What does 'Credit History' mean when buying a property?

Find out what Credit History means when you are buying a property. 'What does Credit History mean?' plus over 150 other property related terms and jargon in plain English

Credit History

Each person has a credit rating or credit score (see Credit Rating) - this is a number between 1 and 999 which reflects how good (or bad) you are at handling debt.

In getting to this number one of the factors taken into account is your credit history - what have you borrowed in the past, when did you borrow it, over what period id you pay it back and were there any issues (such as missed payments).

Even a mobile phone contract can be included in this because in effect you are paying in arrears.

To have a look at your credit history you can use the services of a Credit Agency. Personally I use Experian. For a small charge they will let you know what information they hold on your credit history.

I recommend every buyer does this before they even start looking for properties as Credit Agencies can have errors or missing information which may make your credit history, and so your credit rating, look less attractive.

In these circumstances the mortgage provider may not lend you as much as you could otherwise borrow.

Credit Agencies will correct or update your Credit History if you can provide proof of events or items they are missing.

For more on Credit History, Credit Ratings and Credit Agencies and their role in a property purchase pick up a copy of my ebook How to Really Buy a Property.

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How to Really Buy a Property

"... forget, or don't know it is important, that: credit card debt which will be counted against us, we haven't been in the country much in the last few years so have little credit history, we had an argument with a loan company five years ago that went to court, we have moved home six..."
"... that went to court, we have moved home six times in the last three years and never got on the electoral register, we have never been in debt before and so have no credit history, we recently applied for other credit, even if it wasn't used, And so on, and so on. Sometimes you forget,..."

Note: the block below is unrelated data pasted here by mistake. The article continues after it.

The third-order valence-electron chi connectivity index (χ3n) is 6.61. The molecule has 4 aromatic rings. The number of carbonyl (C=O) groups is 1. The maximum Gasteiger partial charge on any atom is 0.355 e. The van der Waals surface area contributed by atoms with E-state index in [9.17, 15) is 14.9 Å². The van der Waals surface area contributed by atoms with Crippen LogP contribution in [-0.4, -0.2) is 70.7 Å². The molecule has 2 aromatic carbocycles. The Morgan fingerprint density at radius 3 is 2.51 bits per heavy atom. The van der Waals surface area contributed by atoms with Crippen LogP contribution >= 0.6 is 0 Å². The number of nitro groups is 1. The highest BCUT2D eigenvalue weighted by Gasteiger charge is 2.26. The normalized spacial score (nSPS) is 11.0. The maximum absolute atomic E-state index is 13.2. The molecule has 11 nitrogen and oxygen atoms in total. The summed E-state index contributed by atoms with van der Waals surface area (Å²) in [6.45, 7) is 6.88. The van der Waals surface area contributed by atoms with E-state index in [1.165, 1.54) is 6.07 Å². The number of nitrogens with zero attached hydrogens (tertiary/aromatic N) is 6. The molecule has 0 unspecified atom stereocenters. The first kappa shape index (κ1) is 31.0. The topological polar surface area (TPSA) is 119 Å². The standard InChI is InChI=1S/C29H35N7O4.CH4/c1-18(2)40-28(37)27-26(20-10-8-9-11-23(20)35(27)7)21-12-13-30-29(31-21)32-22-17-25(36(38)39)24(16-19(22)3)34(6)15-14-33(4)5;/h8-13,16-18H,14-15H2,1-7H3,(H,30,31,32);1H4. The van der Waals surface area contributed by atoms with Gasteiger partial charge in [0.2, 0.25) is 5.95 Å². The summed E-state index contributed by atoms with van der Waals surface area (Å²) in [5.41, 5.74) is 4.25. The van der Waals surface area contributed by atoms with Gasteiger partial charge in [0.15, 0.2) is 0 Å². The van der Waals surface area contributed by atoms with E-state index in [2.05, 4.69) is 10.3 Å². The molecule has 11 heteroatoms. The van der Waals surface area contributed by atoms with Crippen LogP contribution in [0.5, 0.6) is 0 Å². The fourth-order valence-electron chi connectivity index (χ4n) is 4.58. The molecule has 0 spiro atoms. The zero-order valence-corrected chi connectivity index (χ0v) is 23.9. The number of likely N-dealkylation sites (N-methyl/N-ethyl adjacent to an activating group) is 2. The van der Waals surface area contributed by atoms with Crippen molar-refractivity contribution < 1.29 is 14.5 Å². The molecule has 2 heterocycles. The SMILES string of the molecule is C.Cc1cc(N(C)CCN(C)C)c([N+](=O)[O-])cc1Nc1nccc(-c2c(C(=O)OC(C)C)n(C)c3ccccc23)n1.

"... rates! As a word of caution only apply for the mortgage or mortgages you would definitely go for as each lender will carry out a credit check on you. As mentioned earlier too many checks on your credit history makes lenders suspicious that you are trying to apply for too much debt. Finally..."

"... a lender looks at you they are really looking at your earnings (that you can afford to pay the loan back on a month by month basis) and your credit history. Your credit history is a track record of previous debts. Every time you pay a credit card or loan on time you get points. The points go to make up your credit score. Every time you apply for credit such as a loan for a car, and every time you are late making a payment, you loose..."
"... system has some unwelcome side effects. If you apply for a few store cards in a month you may suddenly find it difficult to get a mortgage. This is because your credit history shows you are looking to borrow a lot of money and that might mean you are in financial difficulties. The result is that your credit score goes down and lenders don't want to go near..."
"... if you have not been in debt in the past you will also have a poor credit history and a low credit score. This is because there is no proof that you are any good at handling debt. It is the financial angels of life who have never had a credit card or taken a loan that can have the biggest problems securing a..."
"... Really Means). If you are applying for a mortgage there is a great deal more to go wrong. You have a low credit score due to a lack of credit history or a default at some point in the past Although you are earning enough, you have other debts which result in the bank agreeing to lend..."
"... the lender needs (such as bank statements) which take time to request You have not been in the country long enough to have an adequate credit history (usually three years are required, but again it depends on your LTV) You do not have the right to remain in the country forever The surveyor..."

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